Life cycle assessment of Australian sugarcane products with a focus on cane processing

Renouf, Marguerite A., Pagan, Robert J. and Wegener, Malcolm K. (2011) Life cycle assessment of Australian sugarcane products with a focus on cane processing. International Journal of Life Cycle Assessment, 16 2: 125-137. doi:10.1007/s11367-010-0233-y

Author Renouf, Marguerite A.
Pagan, Robert J.
Wegener, Malcolm K.
Title Life cycle assessment of Australian sugarcane products with a focus on cane processing
Journal name International Journal of Life Cycle Assessment   Check publisher's open access policy
ISSN 0948-3349
Publication date 2011-02
Year available 2010
Sub-type Article (original research)
DOI 10.1007/s11367-010-0233-y
Volume 16
Issue 2
Start page 125
End page 137
Total pages 13
Place of publication Germany
Publisher Springer
Collection year 2011
Language eng
Formatted abstract
Purpose: This work generates attributional life cycle assessment (LCA) results for products produced from Australian sugarcane-raw sugar, molasses, electricity (from bagasse combustion), and ethanol (from molasses). It focuses on cane processing in sugar mills and is a companion to the work presented in (Renouf et al. 2010), where the focus is on cane growing. This work also examines the preferred approach for assigning impacts to the multiple products from cane processing, and the influence that variability in cane growing has on the results. Method: Initially, global warming potentials were generated for a range of cane processing models, using economic allocation (EA), mass allocation (MA), and system expansion (SE). A preferred approach was identified and applied to generate results for a wider set of impact categories based on the Impact 2002+ method. Uncertainty in the results due to cane-growing variability was assessed using Monte Carlo analysis and compared with the results for substitute products to determine the significance of the variability. Results: While the generation of results using SE was appealing for assessing the determining product (raw sugar), it was found to be less valid for the co-products (molasses, electricity, and ethanol). Results could be generated more consistently across all products using allocation. MA was found to be best suited to sugarcane products, whereas EA posed some problems. The uncertainty due to variability in sugarcane growing was found to be significantly higher than that of substitute products. Conclusions and recommendations: LCA results for sugarcane products are influenced by (1) the nature of cane processing system, (2) variability in sugarcane growing, and (3) the approach taken for assigning impacts to the multiple products from sugarcane processing. The first two factors imply that results should be specific to the cane-growing region and the cane processing used to produce them. In relation to the latter issue, for generating attributional LCA results that are consistent across all sugarcane products, the recommended approach is to use mass allocation (with energy allocation for bagasse combustion and cogeneration). © 2010 Springer-Verlag.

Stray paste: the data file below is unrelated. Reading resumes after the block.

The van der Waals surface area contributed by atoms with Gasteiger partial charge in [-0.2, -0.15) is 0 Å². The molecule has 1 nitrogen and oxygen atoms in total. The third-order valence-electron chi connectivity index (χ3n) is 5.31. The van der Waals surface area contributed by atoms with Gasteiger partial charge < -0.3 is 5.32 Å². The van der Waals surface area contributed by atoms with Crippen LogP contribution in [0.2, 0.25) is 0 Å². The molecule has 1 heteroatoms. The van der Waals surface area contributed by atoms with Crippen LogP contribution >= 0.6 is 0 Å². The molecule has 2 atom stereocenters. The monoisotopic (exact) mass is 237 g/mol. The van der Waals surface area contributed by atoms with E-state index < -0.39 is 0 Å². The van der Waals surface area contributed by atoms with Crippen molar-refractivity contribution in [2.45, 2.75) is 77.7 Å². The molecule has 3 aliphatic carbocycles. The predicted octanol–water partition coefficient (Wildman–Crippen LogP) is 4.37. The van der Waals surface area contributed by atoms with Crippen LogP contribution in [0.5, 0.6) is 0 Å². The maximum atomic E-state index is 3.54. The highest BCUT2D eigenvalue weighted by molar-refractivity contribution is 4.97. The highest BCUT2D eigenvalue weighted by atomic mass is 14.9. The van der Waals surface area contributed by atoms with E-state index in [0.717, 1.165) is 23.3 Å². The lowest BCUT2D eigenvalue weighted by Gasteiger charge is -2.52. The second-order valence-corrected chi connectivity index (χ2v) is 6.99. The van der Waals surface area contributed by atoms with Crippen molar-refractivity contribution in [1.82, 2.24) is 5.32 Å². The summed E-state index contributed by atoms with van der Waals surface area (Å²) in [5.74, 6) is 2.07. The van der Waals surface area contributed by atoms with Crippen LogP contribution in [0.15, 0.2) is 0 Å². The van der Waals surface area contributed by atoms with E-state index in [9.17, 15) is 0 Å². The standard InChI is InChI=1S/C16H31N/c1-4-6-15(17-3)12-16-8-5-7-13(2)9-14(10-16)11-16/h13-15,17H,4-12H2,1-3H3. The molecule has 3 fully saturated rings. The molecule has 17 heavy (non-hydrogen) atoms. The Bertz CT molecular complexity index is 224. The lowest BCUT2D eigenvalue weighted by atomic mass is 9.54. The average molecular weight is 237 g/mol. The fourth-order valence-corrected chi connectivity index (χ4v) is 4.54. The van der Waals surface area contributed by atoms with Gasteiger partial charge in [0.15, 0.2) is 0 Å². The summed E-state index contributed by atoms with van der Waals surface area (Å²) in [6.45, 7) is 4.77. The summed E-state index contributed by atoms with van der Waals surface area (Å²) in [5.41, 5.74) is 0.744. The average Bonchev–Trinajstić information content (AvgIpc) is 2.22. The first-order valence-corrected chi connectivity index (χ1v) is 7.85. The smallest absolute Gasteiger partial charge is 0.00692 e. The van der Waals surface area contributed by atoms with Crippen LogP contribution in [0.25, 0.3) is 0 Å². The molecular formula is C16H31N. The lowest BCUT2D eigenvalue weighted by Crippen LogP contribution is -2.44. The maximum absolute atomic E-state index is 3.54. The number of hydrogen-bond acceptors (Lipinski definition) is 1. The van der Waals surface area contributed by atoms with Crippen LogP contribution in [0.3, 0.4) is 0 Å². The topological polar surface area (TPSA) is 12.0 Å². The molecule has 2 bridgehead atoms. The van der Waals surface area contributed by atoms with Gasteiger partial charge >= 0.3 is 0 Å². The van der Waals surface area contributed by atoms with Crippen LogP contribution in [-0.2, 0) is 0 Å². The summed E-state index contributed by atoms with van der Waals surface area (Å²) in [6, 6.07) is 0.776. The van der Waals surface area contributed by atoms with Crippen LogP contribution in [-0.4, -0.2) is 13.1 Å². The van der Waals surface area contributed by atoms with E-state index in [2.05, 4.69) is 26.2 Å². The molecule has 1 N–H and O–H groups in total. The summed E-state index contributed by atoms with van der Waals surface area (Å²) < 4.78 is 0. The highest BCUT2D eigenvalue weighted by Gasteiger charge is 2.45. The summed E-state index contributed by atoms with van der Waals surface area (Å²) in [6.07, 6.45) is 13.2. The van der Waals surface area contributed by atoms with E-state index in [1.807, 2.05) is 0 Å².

Keyword Allocation
System expansion
Q-Index Code C1
Q-Index Status Confirmed Code
Institutional Status UQ
Additional Notes Received: 8 May 2010 / Accepted: 3 September 2010 / Published online: 30 September 2010

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Created: Sun, 27 Mar 2011, 00:08:57 EST